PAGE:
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The Feast of Pentecost

Protopresbyter Alexander Schmemann

"The feast of the descent of the Holy Spirit." I say these words I've known since childhood, and all at once they strike me as if I'm hearing them for the first time. Yes, from the time I was a child I knew that ten days following the Ascension, meaning fifty days after Pascha, Christians from time immemorial celebrated and continue to celebrate the descent of the Holy Spirit in a feast known by its church name as Pentecost, or more popularly as "Trinity," the day of the Trinity.

For centuries, to prepare for this feast the churches were cleaned and adorned with greenery and branches, and grass was strewn about the floor... On the day of the feast, at the solemn vespers, the faithful stood in church holding flowers in their hands. These customs explain how the feast of Pentecost entered Russian popular consciousness and literature as a kind of sun-filled, bright celebration, the feast of flowering, a kind of joyful encounter between human beings and God's world in all its beauty and grace.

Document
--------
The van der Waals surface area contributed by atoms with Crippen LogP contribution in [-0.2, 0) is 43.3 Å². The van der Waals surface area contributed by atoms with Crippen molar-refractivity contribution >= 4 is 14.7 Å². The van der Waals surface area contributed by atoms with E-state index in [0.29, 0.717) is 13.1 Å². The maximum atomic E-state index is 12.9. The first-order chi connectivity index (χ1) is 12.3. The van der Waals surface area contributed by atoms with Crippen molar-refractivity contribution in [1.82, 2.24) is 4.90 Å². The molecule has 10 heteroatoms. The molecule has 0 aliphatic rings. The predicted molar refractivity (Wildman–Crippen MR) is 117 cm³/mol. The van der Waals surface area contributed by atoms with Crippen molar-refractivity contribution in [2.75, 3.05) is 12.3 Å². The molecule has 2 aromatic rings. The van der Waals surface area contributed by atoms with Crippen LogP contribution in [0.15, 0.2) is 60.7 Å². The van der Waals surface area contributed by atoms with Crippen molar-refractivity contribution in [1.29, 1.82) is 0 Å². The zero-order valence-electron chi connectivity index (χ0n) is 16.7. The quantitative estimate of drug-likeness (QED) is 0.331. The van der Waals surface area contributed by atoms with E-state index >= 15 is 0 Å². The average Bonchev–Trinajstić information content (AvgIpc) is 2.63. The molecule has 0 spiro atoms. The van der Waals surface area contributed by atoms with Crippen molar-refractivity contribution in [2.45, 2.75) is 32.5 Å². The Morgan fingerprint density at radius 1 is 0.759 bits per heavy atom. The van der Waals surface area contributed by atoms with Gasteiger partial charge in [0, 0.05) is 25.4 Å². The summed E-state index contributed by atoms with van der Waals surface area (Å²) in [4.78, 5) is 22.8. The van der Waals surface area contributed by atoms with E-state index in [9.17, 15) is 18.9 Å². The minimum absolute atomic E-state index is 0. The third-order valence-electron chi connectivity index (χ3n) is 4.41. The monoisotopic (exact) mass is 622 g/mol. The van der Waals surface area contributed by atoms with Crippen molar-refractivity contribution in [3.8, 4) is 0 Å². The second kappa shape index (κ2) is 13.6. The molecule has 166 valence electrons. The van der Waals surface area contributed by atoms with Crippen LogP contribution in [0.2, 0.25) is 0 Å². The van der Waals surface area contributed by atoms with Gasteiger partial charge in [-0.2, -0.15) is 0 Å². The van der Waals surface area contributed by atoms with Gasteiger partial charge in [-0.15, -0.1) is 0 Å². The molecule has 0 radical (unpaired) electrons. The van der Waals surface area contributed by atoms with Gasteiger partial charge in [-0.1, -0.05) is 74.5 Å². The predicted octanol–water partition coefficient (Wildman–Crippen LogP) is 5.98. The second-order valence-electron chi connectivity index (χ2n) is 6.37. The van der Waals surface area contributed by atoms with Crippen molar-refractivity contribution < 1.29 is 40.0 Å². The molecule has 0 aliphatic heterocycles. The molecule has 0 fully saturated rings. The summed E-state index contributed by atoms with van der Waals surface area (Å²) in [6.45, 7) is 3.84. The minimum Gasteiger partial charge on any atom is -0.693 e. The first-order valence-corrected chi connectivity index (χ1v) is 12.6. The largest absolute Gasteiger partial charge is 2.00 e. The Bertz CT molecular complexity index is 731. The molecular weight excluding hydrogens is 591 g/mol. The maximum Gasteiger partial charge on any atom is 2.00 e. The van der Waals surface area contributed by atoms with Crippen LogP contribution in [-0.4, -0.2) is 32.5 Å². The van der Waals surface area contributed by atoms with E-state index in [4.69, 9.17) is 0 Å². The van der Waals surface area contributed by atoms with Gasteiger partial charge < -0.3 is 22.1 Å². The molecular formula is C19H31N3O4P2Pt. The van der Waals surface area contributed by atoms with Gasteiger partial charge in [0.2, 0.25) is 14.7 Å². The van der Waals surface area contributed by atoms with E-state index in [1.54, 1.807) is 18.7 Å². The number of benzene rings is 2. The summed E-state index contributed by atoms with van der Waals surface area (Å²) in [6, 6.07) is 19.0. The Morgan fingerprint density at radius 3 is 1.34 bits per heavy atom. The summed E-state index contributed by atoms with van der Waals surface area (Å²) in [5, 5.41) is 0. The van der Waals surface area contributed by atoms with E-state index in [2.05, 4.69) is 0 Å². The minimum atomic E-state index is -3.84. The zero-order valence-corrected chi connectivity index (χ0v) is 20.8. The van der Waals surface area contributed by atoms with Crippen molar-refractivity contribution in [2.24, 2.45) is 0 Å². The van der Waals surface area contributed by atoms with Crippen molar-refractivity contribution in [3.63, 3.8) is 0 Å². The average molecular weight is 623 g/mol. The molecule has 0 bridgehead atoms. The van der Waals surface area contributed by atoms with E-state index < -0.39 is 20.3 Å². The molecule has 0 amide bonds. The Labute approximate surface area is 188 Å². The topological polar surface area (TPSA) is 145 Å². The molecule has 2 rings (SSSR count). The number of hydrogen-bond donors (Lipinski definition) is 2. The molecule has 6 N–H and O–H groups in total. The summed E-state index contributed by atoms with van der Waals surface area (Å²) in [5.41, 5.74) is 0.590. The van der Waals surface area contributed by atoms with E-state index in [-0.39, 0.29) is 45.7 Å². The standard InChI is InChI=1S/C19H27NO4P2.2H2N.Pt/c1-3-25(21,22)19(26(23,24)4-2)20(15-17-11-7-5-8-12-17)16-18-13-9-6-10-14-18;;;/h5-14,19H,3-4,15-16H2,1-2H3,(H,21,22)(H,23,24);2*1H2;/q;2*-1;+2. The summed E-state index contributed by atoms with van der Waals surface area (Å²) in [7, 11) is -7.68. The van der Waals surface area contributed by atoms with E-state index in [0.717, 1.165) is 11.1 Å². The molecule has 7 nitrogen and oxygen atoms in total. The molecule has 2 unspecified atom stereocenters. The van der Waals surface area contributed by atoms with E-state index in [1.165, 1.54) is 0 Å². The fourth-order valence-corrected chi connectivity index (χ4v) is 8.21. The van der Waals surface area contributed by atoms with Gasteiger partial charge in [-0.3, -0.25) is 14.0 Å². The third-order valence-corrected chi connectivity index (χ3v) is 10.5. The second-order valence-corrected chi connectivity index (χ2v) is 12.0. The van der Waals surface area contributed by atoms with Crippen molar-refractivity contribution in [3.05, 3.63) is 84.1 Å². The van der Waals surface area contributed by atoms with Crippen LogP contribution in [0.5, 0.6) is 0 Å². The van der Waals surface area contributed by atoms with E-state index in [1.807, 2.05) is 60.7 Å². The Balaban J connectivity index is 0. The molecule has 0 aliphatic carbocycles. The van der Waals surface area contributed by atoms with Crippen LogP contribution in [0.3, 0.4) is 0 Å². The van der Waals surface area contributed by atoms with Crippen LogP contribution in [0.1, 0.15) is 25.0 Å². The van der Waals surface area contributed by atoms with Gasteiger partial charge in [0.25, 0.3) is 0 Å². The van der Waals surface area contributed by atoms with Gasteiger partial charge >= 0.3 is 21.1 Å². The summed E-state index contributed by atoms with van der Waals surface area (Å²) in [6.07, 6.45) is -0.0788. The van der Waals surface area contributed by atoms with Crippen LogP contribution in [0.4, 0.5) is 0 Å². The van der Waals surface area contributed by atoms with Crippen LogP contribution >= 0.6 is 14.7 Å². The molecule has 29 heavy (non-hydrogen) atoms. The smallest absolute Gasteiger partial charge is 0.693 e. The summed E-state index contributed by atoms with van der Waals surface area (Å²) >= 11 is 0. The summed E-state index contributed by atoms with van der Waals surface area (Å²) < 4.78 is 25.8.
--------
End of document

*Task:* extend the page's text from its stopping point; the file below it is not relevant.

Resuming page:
All religions, including the most ancient and primitive, had a feast of summer flowering, a feast to celebrate the first appearance of shoots, plants, fruit. In ancient Judaism, this was the feast of Pentecost. If in Old Testament religion Passover celebrated spring's resurrection of the world and nature, then the Jewish Pentecost was the feast of movement from spring to summer, celebrating the victory of sun and light, the feast of cosmic fullness. But in the Old Testament a feast common to all human societies acquires a new meaning: it becomes the annual commemoration of the ascent of Moses up Mount Sinai, where in an inexpressible mystical encounter God revealed himself, entered into a Covenant, gave commandments, and promised salvation. In other terms, religion ceased being simply nature, and now became the beginning of history: God had revealed his law, his commandments, his plan for humanity, and had shown the way. Spring, summer, the eternal natural cycle, became a sign and symbol not only of nature, but of man's spiritual destiny and the commandment to grow into fullness of knowledge, life and perfect wholeness... Finally, in the very last phase of the Old Testament, through the teaching and insight of the prophets, this feast became a celebration directed toward the future, to God's final victory in his creation. Here is how the prophet Joel speaks of this: